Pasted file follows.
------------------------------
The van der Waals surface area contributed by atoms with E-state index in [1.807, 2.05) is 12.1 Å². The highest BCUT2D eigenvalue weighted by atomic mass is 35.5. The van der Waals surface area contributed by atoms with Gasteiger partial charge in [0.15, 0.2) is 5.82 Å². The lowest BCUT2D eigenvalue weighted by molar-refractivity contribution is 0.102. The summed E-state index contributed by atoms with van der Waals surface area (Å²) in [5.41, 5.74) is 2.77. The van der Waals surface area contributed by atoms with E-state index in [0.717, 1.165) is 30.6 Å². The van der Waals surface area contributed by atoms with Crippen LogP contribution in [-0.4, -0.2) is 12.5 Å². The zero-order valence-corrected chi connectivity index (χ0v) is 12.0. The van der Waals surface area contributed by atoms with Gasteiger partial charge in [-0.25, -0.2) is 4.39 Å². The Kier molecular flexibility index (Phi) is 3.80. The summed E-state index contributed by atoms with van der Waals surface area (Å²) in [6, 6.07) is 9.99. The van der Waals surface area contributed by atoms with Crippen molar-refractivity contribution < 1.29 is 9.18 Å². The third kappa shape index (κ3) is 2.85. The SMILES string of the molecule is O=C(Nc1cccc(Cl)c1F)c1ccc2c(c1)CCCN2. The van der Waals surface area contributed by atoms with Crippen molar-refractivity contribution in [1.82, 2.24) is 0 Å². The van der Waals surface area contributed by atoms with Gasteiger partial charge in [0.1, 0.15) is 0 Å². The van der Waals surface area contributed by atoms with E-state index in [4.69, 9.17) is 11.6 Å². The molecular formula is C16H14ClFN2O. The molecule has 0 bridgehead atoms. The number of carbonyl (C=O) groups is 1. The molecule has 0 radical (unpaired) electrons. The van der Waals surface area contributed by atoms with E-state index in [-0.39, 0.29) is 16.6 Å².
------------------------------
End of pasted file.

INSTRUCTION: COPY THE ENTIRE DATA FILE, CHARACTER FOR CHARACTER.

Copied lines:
The van der Waals surface area contributed by atoms with E-state index in [1.807, 2.05) is 12.1 Å². The highest BCUT2D eigenvalue weighted by atomic mass is 35.5. The van der Waals surface area contributed by atoms with Gasteiger partial charge in [0.15, 0.2) is 5.82 Å². The lowest BCUT2D eigenvalue weighted by molar-refractivity contribution is 0.102. The summed E-state index contributed by atoms with van der Waals surface area (Å²) in [5.41, 5.74) is 2.77. The van der Waals surface area contributed by atoms with E-state index in [0.717, 1.165) is 30.6 Å². The van der Waals surface area contributed by atoms with Crippen LogP contribution in [-0.4, -0.2) is 12.5 Å². The zero-order valence-corrected chi connectivity index (χ0v) is 12.0. The van der Waals surface area contributed by atoms with Gasteiger partial charge in [-0.25, -0.2) is 4.39 Å². The Kier molecular flexibility index (Phi) is 3.80. The summed E-state index contributed by atoms with van der Waals surface area (Å²) in [6, 6.07) is 9.99. The van der Waals surface area contributed by atoms with Crippen molar-refractivity contribution < 1.29 is 9.18 Å². The third kappa shape index (κ3) is 2.85. The SMILES string of the molecule is O=C(Nc1cccc(Cl)c1F)c1ccc2c(c1)CCCN2. The van der Waals surface area contributed by atoms with Crippen molar-refractivity contribution in [1.82, 2.24) is 0 Å². The van der Waals surface area contributed by atoms with Gasteiger partial charge in [0.1, 0.15) is 0 Å². The van der Waals surface area contributed by atoms with E-state index in [4.69, 9.17) is 11.6 Å². The molecular formula is C16H14ClFN2O. The molecule has 0 bridgehead atoms. The number of carbonyl (C=O) groups is 1. The molecule has 0 radical (unpaired) electrons. The van der Waals surface area contributed by atoms with E-state index in [-0.39, 0.29) is 16.6 Å².